In 1950, West Jerusalem became the capital of Israel. In that same year, the Law of Return was passed, giving every Jew the world over dual citizenship—the right to come back to the land at any time.

Building began at a rapid pace. In 1957, James de Rothschild donated money for a government building, and construction began on the Knesset (House of Parliament), which was dedicated in 1966. Synagogues, schools, and museums sprang up all over the “new Jerusalem.” Tourism increased, and beautiful hotels went up. The population rose to 166,000—almost entirely Jewish, with the exception of a few Muslims who had stayed in the west part of the city during the war. Yad Vashem, a museum and memorial to the six million Jewish people killed during the Holocaust, was completed in 1957.

In 1965, Theodore (Teddy) Kollek was elected mayor of Jerusalem. This Viennese-born Israeli found himself in the right place at the right time. In 1967, he became the first mayor of the reunited Jerusalem, a position he still holds today.

The war of 1967, which amazed the world by its brevity (six days), lasted half that time in Jerusalem. In just three days, all of the city was won from the Jordanians and reunified under Israeli rule. On June 14, 1967, 250,000 Jewish people flocked to the Western (Wailing) Wall of the old Temple to pray. Prime Minister Eshkol, after meeting with religions leaders, made this statement: “All the holy placed in Jerusalem are now open to anyone wishing to pray in them … ”8

Soon after the war, the Knesset enacted the Protection of Holy Places Law, which ensures that the State of Israel will prosecute anyone who either violates the freedom of access to the holy places or desecrates any holy site.

Today Jerusalem stands as a trophy of the faithfulness of God. It stands as a result of the vision and resourcefulness of some outstanding men and women. Jerusalem was returned to the Jewish people in 1967, survived the Yom Kippur War of 1973, and continues to suffer under the threat of the violence of the Intifada. Now boasting about 500,000 residents, Jerusalem’s population has been legislated not to exceed 700,000. “The practical result of this is that half of the municipal area will be reserved for gardens.”9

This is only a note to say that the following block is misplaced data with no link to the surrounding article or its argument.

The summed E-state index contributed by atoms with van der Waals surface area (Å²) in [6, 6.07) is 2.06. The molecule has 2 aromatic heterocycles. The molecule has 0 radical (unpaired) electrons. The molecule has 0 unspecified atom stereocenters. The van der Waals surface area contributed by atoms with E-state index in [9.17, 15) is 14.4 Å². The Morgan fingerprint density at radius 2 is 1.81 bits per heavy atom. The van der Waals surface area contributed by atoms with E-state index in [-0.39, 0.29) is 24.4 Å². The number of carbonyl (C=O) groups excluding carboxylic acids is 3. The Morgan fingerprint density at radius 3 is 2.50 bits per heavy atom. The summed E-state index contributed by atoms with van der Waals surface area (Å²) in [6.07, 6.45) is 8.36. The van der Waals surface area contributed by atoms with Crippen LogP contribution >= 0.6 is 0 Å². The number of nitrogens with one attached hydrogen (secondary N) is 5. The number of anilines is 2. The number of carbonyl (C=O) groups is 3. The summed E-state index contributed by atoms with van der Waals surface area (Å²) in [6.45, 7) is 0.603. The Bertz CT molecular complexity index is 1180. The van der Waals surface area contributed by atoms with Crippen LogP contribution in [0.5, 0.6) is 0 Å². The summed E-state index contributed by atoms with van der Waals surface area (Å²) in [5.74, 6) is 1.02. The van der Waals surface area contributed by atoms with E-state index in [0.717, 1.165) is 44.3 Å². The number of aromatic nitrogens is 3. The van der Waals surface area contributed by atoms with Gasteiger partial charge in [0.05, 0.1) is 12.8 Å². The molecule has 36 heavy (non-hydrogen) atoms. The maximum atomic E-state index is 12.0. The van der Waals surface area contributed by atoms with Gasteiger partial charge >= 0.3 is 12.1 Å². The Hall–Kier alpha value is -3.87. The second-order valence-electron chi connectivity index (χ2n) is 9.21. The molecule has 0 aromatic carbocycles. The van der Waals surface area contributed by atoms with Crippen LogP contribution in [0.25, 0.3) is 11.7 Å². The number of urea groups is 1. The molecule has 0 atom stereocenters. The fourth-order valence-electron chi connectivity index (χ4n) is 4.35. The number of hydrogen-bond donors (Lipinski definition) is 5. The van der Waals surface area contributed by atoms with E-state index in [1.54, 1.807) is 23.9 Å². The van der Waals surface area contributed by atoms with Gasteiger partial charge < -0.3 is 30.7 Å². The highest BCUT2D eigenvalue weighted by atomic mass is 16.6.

It has been said, “There is no beauty like the beauty of Jerusalem.”10 Although this may be true this side of Heaven, another statement is most interesting: “Eternity means Jerusalem.”11 When the Prince of Peace returns to that city, there will finally be eternal peace and lasting beauty.



  1. Lance Lambert, The Uniqueness of Israel (Great Britain: Kingsway Publications, 1980), 154.
  2. Dorothy F. Zeligs, The Story of Modern Israel (New York, NY: New York Publishing House, 1957), 185-188.
  3. Encyclopedia Judaica (Jerusalem: Keter Publishing House, 1971), 414..
  4. Israel Pocket Library (Jerusalem: Keter Publishing House, 1937), 146.
  5. Charles Gulston, Jerusalem, The Tragedy and the Triumph (Grand Rapids, MI: Zondervan Publishing House, 1978), 219.
  6. Israel Pocket Library, 147.
  7. Ibid., 156.
  8. Ibid., 195.
  9. Yael Guiladi, One Jerusalem (Jerusalem: Keter Publishing House, 1983), 16.
  10. Facts About Israel, Israel Ministry of Tourism.
  11. Ibid.

For more about Malachi, the final Old Testament book of prophecy, read David Levy’s book Malachi: Messenger of Rebuke and Revival.